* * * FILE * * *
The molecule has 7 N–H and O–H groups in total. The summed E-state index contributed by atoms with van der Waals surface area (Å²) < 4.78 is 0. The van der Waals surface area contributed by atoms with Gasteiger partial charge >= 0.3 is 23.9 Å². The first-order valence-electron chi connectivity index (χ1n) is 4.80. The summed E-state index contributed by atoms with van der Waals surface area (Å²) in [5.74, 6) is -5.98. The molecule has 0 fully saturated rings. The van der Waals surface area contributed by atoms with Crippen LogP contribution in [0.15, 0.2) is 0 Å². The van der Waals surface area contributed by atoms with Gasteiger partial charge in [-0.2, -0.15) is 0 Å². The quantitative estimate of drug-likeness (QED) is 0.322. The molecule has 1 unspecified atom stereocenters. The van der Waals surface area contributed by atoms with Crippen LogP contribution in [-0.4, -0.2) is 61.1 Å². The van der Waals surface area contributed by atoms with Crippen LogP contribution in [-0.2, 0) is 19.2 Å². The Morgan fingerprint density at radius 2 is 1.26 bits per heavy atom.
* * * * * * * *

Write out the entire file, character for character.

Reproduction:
The molecule has 7 N–H and O–H groups in total. The summed E-state index contributed by atoms with van der Waals surface area (Å²) < 4.78 is 0. The van der Waals surface area contributed by atoms with Gasteiger partial charge >= 0.3 is 23.9 Å². The first-order valence-electron chi connectivity index (χ1n) is 4.80. The summed E-state index contributed by atoms with van der Waals surface area (Å²) in [5.74, 6) is -5.98. The molecule has 0 fully saturated rings. The van der Waals surface area contributed by atoms with Crippen LogP contribution in [0.15, 0.2) is 0 Å². The van der Waals surface area contributed by atoms with Gasteiger partial charge in [-0.2, -0.15) is 0 Å². The quantitative estimate of drug-likeness (QED) is 0.322. The molecule has 1 unspecified atom stereocenters. The van der Waals surface area contributed by atoms with Crippen LogP contribution in [-0.4, -0.2) is 61.1 Å². The van der Waals surface area contributed by atoms with Crippen LogP contribution in [-0.2, 0) is 19.2 Å². The Morgan fingerprint density at radius 2 is 1.26 bits per heavy atom.